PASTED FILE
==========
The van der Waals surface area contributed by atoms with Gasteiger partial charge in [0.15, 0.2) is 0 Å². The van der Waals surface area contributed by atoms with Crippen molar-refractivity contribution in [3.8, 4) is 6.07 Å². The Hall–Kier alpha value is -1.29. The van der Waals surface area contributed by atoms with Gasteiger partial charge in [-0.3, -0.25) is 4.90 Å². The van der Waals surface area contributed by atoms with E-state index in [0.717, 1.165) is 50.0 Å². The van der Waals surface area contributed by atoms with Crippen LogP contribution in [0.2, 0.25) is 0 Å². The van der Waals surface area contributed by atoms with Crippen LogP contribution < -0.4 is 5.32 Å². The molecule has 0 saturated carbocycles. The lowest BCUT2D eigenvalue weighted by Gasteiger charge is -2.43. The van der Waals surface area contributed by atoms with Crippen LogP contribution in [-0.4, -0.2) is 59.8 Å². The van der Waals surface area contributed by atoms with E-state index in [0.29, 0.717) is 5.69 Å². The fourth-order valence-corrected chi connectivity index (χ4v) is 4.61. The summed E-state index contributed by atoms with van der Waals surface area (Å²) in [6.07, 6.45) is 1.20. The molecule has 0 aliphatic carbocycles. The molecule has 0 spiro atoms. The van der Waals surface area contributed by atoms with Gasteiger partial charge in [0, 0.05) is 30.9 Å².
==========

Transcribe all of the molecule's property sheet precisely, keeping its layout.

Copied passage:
The van der Waals surface area contributed by atoms with Gasteiger partial charge in [0.15, 0.2) is 0 Å². The van der Waals surface area contributed by atoms with Crippen molar-refractivity contribution in [3.8, 4) is 6.07 Å². The Hall–Kier alpha value is -1.29. The van der Waals surface area contributed by atoms with Gasteiger partial charge in [-0.3, -0.25) is 4.90 Å². The van der Waals surface area contributed by atoms with E-state index in [0.717, 1.165) is 50.0 Å². The van der Waals surface area contributed by atoms with Crippen LogP contribution in [0.2, 0.25) is 0 Å². The van der Waals surface area contributed by atoms with Crippen LogP contribution < -0.4 is 5.32 Å². The molecule has 0 saturated carbocycles. The lowest BCUT2D eigenvalue weighted by Gasteiger charge is -2.43. The van der Waals surface area contributed by atoms with Crippen LogP contribution in [-0.4, -0.2) is 59.8 Å². The van der Waals surface area contributed by atoms with E-state index in [0.29, 0.717) is 5.69 Å². The fourth-order valence-corrected chi connectivity index (χ4v) is 4.61. The summed E-state index contributed by atoms with van der Waals surface area (Å²) in [6.07, 6.45) is 1.20. The molecule has 0 aliphatic carbocycles. The molecule has 0 spiro atoms. The van der Waals surface area contributed by atoms with Gasteiger partial charge in [0, 0.05) is 30.9 Å².